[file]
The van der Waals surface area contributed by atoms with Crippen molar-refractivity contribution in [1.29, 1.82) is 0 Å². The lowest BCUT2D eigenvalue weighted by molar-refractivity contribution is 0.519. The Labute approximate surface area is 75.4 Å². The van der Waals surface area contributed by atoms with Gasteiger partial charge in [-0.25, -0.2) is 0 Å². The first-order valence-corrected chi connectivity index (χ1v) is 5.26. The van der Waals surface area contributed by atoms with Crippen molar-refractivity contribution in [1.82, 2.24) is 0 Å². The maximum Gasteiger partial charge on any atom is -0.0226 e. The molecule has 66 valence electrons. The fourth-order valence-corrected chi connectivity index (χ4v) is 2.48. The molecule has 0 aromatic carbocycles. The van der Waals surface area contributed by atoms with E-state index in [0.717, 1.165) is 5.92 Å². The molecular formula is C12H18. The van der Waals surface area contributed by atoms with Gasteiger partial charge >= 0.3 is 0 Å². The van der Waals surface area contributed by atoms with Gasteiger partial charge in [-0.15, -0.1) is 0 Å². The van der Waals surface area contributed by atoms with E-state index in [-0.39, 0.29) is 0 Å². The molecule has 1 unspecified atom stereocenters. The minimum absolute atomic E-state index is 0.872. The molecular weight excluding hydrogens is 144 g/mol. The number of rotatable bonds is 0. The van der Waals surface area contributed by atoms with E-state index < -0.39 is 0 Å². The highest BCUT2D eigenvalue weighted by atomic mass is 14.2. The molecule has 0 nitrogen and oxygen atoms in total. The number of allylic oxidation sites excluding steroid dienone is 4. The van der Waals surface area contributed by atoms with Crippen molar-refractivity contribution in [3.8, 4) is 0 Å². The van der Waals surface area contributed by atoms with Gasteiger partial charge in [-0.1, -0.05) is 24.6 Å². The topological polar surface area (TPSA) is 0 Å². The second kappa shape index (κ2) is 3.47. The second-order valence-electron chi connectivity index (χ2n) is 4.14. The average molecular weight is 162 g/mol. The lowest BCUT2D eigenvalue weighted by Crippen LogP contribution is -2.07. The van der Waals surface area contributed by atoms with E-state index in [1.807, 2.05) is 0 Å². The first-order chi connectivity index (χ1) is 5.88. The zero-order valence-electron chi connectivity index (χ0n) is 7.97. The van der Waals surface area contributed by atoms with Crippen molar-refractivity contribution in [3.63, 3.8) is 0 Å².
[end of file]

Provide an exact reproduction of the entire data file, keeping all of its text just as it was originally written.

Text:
The van der Waals surface area contributed by atoms with Crippen molar-refractivity contribution in [1.29, 1.82) is 0 Å². The lowest BCUT2D eigenvalue weighted by molar-refractivity contribution is 0.519. The Labute approximate surface area is 75.4 Å². The van der Waals surface area contributed by atoms with Gasteiger partial charge in [-0.25, -0.2) is 0 Å². The first-order valence-corrected chi connectivity index (χ1v) is 5.26. The van der Waals surface area contributed by atoms with Crippen molar-refractivity contribution in [1.82, 2.24) is 0 Å². The maximum Gasteiger partial charge on any atom is -0.0226 e. The molecule has 66 valence electrons. The fourth-order valence-corrected chi connectivity index (χ4v) is 2.48. The molecule has 0 aromatic carbocycles. The van der Waals surface area contributed by atoms with E-state index in [0.717, 1.165) is 5.92 Å². The molecular formula is C12H18. The van der Waals surface area contributed by atoms with Gasteiger partial charge >= 0.3 is 0 Å². The van der Waals surface area contributed by atoms with Gasteiger partial charge in [-0.15, -0.1) is 0 Å². The van der Waals surface area contributed by atoms with E-state index in [-0.39, 0.29) is 0 Å². The molecule has 1 unspecified atom stereocenters. The minimum absolute atomic E-state index is 0.872. The molecular weight excluding hydrogens is 144 g/mol. The number of rotatable bonds is 0. The van der Waals surface area contributed by atoms with E-state index < -0.39 is 0 Å². The highest BCUT2D eigenvalue weighted by atomic mass is 14.2. The molecule has 0 nitrogen and oxygen atoms in total. The number of allylic oxidation sites excluding steroid dienone is 4. The van der Waals surface area contributed by atoms with Crippen molar-refractivity contribution in [3.8, 4) is 0 Å². The van der Waals surface area contributed by atoms with Gasteiger partial charge in [-0.1, -0.05) is 24.6 Å². The topological polar surface area (TPSA) is 0 Å². The second kappa shape index (κ2) is 3.47. The second-order valence-electron chi connectivity index (χ2n) is 4.14. The average molecular weight is 162 g/mol. The lowest BCUT2D eigenvalue weighted by Crippen LogP contribution is -2.07. The van der Waals surface area contributed by atoms with E-state index in [1.807, 2.05) is 0 Å². The first-order chi connectivity index (χ1) is 5.88. The zero-order valence-electron chi connectivity index (χ0n) is 7.97. The van der Waals surface area contributed by atoms with Crippen molar-refractivity contribution in [3.63, 3.8) is 0 Å².